'That Whitsun, I was late getting away...'

Ian McMillan on the Whitsun Weddings

This weekend is Whitsun, and while the festival may no longer resonate, Larkin's best-loved poem, lives on - along with the train journey at the heart of it
Kathryn Williams explores the works and influences of Sylvia Plath in a new light

Songs from the bell jar

Kathryn Williams explores the works and influences of Sylvia Plath
How one man's day in high heels showed him that Cannes must change its 'no flats' policy

One man's day in high heels

...showed him that Cannes must change its 'flats' policy
Is a quiet crusade to reform executive pay bearing fruit?

Is a quiet crusade to reform executive pay bearing fruit?

Dominic Rossi of Fidelity says his pressure on business to control rewards is working. But why aren’t other fund managers helping?
The King David Hotel gives precious work to Palestinians - unless peace talks are on

King David Hotel: Palestinians not included

The King David is special to Jerusalem. Nick Kochan checked in and discovered it has some special arrangements, too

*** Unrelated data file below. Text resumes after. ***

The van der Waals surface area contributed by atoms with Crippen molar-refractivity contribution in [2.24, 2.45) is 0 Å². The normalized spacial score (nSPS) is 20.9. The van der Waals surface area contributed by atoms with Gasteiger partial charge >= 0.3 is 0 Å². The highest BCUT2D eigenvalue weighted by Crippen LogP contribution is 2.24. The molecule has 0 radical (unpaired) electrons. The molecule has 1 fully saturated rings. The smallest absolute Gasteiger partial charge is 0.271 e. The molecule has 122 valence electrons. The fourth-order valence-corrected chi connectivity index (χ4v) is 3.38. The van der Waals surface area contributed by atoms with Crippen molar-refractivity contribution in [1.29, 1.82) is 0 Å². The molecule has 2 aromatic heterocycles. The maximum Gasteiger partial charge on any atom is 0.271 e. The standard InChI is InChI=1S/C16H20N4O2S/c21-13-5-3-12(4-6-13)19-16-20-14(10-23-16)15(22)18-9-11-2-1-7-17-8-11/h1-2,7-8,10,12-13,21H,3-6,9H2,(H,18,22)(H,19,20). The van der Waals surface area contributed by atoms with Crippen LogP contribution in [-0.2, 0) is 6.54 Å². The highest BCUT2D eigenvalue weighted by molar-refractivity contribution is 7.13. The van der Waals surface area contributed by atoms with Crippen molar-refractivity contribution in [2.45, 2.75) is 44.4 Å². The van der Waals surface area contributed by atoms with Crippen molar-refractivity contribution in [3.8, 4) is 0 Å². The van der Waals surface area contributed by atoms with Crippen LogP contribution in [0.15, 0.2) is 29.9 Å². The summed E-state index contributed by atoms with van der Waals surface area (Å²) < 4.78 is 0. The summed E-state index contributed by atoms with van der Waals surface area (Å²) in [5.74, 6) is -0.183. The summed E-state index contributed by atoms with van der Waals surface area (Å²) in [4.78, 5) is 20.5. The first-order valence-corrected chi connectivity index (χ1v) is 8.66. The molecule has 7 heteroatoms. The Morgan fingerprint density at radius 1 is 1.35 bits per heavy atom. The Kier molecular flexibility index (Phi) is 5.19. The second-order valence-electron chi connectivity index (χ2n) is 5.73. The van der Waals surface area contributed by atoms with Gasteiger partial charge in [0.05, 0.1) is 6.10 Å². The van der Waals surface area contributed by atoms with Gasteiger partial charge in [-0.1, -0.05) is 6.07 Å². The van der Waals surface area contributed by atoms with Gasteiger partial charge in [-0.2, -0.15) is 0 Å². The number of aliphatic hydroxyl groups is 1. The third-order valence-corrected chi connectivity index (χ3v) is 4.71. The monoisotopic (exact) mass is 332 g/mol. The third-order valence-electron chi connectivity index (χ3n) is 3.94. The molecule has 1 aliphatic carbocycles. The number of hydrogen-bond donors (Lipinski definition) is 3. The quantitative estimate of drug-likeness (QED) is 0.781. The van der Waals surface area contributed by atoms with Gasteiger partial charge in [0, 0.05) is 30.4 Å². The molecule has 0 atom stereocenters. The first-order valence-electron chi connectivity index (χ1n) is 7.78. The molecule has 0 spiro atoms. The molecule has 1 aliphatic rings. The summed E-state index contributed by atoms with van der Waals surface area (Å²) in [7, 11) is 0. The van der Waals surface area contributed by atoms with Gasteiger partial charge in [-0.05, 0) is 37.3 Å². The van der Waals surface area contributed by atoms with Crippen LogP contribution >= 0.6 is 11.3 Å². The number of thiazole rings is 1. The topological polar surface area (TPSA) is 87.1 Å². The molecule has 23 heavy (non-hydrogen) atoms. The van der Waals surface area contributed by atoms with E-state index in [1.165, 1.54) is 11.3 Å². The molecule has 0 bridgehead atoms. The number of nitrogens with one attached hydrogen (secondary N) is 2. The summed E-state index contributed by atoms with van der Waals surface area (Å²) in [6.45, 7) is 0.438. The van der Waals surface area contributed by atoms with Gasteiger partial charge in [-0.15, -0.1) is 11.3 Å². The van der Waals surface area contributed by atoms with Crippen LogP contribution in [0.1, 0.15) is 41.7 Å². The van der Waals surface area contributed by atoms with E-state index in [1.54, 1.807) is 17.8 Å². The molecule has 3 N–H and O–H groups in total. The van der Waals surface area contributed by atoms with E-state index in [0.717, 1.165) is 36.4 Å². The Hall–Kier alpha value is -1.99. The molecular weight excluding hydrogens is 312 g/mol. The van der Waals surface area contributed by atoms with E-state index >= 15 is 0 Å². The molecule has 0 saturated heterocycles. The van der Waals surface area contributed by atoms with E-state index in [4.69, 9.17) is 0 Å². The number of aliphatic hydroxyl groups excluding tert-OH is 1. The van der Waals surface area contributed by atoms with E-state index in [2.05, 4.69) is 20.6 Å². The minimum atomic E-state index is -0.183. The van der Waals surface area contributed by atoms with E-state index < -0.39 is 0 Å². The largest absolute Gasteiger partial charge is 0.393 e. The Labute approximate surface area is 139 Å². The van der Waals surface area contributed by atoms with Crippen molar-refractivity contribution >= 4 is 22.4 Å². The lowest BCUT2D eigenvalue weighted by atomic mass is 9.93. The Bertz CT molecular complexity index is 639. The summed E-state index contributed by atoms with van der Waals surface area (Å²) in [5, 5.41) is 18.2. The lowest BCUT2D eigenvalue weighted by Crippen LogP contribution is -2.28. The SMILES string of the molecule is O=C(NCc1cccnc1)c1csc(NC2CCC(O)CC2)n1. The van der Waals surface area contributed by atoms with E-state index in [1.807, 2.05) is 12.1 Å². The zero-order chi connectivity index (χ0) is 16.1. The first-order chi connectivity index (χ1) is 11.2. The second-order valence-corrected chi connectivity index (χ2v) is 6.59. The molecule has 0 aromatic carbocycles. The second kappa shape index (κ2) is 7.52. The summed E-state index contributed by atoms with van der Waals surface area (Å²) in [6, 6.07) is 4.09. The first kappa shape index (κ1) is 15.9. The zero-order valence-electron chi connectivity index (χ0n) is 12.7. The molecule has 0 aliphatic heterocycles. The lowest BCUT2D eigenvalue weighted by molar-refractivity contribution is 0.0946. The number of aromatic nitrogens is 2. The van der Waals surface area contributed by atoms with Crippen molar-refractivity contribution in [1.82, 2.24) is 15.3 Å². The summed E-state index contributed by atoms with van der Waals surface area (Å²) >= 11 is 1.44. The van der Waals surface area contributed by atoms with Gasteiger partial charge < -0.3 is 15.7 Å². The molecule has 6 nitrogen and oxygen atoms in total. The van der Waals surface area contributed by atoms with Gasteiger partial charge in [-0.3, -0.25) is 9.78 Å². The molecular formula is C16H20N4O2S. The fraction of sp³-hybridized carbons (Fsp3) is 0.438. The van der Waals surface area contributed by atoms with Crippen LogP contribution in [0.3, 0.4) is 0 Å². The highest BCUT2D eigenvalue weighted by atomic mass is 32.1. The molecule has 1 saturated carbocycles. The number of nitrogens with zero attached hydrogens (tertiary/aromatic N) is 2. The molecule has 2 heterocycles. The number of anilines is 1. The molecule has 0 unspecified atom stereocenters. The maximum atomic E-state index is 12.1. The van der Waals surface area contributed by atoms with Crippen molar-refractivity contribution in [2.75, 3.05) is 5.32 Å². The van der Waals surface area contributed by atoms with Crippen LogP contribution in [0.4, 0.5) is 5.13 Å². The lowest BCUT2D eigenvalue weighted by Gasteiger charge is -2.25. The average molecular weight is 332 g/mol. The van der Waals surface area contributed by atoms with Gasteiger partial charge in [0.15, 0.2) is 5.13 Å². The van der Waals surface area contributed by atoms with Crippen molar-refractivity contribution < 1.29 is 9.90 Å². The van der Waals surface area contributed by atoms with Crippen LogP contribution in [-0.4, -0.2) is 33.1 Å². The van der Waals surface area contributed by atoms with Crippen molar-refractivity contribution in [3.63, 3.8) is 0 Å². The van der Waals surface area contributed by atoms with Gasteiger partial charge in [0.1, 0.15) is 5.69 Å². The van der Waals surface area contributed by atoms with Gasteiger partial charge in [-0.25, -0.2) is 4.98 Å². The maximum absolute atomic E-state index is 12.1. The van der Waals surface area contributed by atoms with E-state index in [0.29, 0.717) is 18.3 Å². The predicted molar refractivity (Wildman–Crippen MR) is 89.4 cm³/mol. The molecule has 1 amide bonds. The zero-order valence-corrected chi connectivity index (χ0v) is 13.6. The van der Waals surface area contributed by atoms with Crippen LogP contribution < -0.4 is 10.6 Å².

More people moving from Australia to New Zealand than in the other direction for first time in 24 years

End of the Aussie brain drain

More people moving from Australia to New Zealand than in the other direction for first time in 24 years
Meditation is touted as a cure for mental instability but can it actually be bad for you?

Can meditation be bad for you?

Researching a mass murder, Dr Miguel Farias discovered that, far from bringing inner peace, meditation can leave devotees in pieces
Eurovision 2015: Australians will be cheering on their first-ever entrant this Saturday

Australia's first-ever Eurovision entrant

Australia, a nation of kitsch-worshippers, has always loved the Eurovision Song Contest. Maggie Alderson says it'll fit in fine